“My argument is that covenant theology has misunderstood the relationship between the covenants,” he said. “They have tended to flatten the covenants. We have covenants, plural, in Scripture and it is crucial to place these covenants in their immediate context and then [understand] how that passage is ultimately consummated in Jesus Christ. The missing ingredient is a Christological focus. Covenant theology tends to move quickly from Israel to the church, instead of recognizing as you move from Eden to Noah to Abraham to Sinai to David that all of the covenants are Christological in focus.”

While padeobaptists connect the sign of circumcision in the Old Testament with baptism in the New Testament, Wellum and Nettles agreed that Scripture does not warrant such an approach.

“As you come to the nature of the New Covenant as anticipated in the Old Testament and picked up in the New, there is the anticipation that the structure of this covenant changes,” Wellum said. “The presence of one Mediator brings a change in the nature of that community from a believing and unbelieving community (Old Testament Israel) to a regenerate community (New Testament church). The sign of the New Testament community is for believers who have faith and union with Christ.”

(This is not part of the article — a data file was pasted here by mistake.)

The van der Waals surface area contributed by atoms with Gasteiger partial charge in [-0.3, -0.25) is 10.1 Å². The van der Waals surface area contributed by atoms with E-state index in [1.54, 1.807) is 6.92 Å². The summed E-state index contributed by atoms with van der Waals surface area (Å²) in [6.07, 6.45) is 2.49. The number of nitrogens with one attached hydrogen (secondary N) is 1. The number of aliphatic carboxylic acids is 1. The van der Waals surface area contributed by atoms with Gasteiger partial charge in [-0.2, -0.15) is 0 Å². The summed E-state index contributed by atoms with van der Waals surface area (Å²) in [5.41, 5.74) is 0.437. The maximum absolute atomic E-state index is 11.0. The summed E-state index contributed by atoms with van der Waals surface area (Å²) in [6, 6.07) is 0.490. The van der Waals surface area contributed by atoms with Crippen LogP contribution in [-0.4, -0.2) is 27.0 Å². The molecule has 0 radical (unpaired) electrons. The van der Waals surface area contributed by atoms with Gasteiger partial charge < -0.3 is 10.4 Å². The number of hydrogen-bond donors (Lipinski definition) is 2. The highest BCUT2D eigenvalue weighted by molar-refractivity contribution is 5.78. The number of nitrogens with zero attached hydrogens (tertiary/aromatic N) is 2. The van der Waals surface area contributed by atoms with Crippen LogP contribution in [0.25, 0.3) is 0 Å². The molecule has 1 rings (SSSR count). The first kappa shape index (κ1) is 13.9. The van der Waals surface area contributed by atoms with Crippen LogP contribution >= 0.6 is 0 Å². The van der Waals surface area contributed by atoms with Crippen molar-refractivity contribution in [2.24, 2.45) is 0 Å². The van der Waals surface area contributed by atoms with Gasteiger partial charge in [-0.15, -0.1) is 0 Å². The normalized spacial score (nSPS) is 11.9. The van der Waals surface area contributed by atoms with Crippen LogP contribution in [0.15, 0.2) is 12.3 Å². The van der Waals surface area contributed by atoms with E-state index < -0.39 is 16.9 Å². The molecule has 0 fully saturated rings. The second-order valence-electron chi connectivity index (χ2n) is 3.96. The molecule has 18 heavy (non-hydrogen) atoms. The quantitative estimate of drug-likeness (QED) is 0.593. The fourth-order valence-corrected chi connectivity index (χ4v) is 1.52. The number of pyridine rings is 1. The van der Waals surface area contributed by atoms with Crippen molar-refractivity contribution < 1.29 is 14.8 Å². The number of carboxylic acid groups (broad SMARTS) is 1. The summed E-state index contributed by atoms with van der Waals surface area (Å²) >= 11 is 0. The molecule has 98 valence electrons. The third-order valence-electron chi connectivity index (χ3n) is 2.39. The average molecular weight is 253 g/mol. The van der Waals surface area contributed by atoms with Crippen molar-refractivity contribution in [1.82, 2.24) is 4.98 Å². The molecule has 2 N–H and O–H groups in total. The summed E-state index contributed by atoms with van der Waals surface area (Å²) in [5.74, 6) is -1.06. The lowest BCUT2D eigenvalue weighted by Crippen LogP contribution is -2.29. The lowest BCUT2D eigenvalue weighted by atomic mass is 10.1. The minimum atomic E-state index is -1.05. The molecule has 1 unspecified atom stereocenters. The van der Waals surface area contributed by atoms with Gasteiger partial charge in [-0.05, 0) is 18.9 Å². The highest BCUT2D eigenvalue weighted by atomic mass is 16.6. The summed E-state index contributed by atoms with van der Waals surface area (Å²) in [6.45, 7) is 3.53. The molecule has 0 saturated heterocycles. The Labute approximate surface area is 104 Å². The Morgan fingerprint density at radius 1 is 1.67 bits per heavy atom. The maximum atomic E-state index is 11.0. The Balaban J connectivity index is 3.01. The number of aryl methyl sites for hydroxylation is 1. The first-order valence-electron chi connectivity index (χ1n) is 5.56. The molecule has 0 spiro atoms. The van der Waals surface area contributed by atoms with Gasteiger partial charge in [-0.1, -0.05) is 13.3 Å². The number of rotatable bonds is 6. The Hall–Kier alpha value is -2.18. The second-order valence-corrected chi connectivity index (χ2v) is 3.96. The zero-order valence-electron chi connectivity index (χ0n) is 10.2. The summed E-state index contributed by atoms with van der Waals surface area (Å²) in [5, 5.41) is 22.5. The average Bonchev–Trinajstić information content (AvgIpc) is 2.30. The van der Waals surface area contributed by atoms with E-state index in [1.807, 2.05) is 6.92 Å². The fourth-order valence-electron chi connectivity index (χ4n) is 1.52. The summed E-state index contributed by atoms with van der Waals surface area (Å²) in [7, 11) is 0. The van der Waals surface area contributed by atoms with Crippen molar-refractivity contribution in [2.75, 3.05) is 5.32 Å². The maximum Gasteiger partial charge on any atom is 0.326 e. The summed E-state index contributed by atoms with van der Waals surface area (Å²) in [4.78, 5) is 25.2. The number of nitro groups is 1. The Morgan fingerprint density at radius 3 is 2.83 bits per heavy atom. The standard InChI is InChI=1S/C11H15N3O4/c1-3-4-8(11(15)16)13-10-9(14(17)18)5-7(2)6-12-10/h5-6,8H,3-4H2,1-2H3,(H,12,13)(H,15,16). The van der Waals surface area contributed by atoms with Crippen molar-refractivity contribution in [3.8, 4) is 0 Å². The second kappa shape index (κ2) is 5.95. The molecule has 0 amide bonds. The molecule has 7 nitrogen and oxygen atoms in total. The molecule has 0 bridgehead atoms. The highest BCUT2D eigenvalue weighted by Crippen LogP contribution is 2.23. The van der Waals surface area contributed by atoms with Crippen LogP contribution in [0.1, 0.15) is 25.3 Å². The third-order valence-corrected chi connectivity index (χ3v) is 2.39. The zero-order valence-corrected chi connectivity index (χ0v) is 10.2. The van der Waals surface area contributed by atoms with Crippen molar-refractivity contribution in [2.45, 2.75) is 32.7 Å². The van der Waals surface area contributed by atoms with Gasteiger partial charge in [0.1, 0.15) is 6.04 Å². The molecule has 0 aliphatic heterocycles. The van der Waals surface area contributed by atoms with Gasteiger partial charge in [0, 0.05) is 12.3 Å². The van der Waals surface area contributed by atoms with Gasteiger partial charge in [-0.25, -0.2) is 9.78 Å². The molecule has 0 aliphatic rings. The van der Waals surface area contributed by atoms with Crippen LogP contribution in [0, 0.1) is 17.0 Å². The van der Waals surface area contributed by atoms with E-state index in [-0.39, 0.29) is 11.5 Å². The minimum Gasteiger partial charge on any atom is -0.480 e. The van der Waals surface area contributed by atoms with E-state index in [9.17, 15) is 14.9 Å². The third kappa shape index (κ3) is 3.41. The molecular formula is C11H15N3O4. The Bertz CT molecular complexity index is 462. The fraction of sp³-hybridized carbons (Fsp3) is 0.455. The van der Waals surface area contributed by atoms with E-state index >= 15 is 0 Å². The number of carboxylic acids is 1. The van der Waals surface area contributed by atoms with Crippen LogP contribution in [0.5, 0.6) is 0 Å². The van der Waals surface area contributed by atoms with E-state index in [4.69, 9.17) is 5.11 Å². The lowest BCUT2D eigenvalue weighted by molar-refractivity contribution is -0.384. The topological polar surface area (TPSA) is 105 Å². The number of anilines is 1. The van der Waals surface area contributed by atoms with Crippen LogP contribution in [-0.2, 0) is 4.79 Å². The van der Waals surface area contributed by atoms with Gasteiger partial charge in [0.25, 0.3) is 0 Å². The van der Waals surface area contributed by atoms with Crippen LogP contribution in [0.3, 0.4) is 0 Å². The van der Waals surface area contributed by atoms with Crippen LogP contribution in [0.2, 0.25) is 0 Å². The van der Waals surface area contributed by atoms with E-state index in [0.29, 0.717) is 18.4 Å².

Nettles noted that circumcision under the Old Covenant is fulfilled in the New Covenant not by baptism, but by regeneration.

“The Old Covenant was promising that the New Covenant would be a circumcision of the heart,” he said. “Paul says in Philippians 3 that we are the true circumcision who worship by the Spirit of God, who glory in Christ Jesus and who put no confidence in the flesh. Basically, circumcision is all of the things that accompany regeneration. When you have that kind of specific statement about what circumcision is, you have a direct apostolic statement as to what the fulfillment of that type is.”

Baptism should never be done in a vacuum, but must be practiced in the presence of a congregation of believers who hold to believer’s baptism, Nettles said.

“You can have a believer’s baptism by immersion in a Presbyterian church, but it is not the witness that Christ calls for,” he said.

“The witness is the witness of the entire congregation to the unity built upon the death, burial and resurrection of Christ and our unity as regenerate people. A congregation that does not have a clear view of baptism in that way that nevertheless will baptize occasionally by immersion, that is not a person — in my opinion — that has been baptized in a New Testament way.”

Moore said it is imperative for church leaders to emphasize and reemphasize the biblical teaching on baptism to regain the lost sense of importance and priority ascribed to baptism by the typical church member.

“The reason why baptism seems like a peripheral issue to a lot of people is because for so long our churches have treated it as a peripheral issue,” he said. “We spend time explaining what we do not mean by baptism, but we not teach on the necessity, importance and gravity of baptism. We don’t have the sense of weight of we are acting here as a congregation announcing that this person is in union with Christ. I think that it will take 10, 20, 30 years of churches reclaiming that importance [for people to recover a biblical approach to baptism].”